Genomic technology can make a difference for farmers around the world

Genomics, including livestock DNA testing, has revolutionized much of the agricultural world, and its impact only continues to grow as the technology improves. And as the science advances, it continues to enter new markets and regions that can benefit from it.

For farmers in developing countries, whose herds are smaller and less productive than typical operations in other countries, genetic and genomic technology could mitigate the damage caused by animal disease and bring greater economic prosperity.

In a recent interview with the magazine Science, biologist Appolinaire Djikeng discussed the ways gene-editing and genomics technologies could help farmers in developing countries. Djikeng is the head of The Centre for Tropical Livestock Genetics and Health, dually based in Edinburgh, Scotland and Nairobi, Kenya.

“Our work is focusing on looking at improving livestock productivity and focusing on a number of traits,” he told Science. “That trait could be fast growth, it could be resistance to disease, it could be productivity, like milk production, egg production and the quality of the meat.”

Djikeng highlights the difficulties faced by farmers in places like sub-Saharan Africa, where on average dairy cattle produce five times less milk than those in more developed nations. A lack of resources for an advanced breeding network makes it hard to breed herds that produce at higher levels, and importing livestock isn’t a solution because the climate of developing nations tends to differ from more economically advanced areas.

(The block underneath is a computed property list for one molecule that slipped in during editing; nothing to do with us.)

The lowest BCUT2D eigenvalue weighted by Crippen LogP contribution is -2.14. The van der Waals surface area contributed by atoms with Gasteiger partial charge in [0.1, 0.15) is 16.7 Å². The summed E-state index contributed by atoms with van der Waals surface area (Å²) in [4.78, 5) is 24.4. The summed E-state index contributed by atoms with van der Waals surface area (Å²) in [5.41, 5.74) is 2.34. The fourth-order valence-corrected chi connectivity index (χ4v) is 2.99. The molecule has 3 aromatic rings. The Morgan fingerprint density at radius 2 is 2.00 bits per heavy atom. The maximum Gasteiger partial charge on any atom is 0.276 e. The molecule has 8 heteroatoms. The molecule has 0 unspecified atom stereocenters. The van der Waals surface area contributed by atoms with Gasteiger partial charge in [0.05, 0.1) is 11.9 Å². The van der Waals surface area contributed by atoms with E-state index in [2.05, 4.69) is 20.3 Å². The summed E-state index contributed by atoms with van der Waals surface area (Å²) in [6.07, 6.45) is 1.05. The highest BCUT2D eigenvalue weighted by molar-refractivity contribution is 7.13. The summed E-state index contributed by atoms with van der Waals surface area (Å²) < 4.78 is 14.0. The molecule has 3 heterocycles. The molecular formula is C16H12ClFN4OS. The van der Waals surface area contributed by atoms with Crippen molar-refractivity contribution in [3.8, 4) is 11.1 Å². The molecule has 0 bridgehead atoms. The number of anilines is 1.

Genomics, he explains, could play a role in quickly developing more advanced breeding programs. Genomics is the study of the entire DNA of an organism. With a genomic report produced by laboratories that work with farmers, a farmer can analyze their animals’ traits including susceptibility to disease, ability to produce milk, meat quality, etc. In the hands of farmers in developing nations, the technology could enrich the entire community.

“If we have an animal that is very suitable for breeding, we can do a genetic profile for that animal to be easily identifiable,” Djikeng said. “Let’s say you have a sire that farmers agree is the best sire. You can quickly multiply using artificial insemination for most farmers to have the same animal in the community.”

As this technology continues its expansion, it promises to not only provide more nutritious food to support small-agriculture communities, but also to bolster the economies of their towns and countries.

For more information on genomics and its many applications, from animal agriculture to food safety, check out our primer on the topic.

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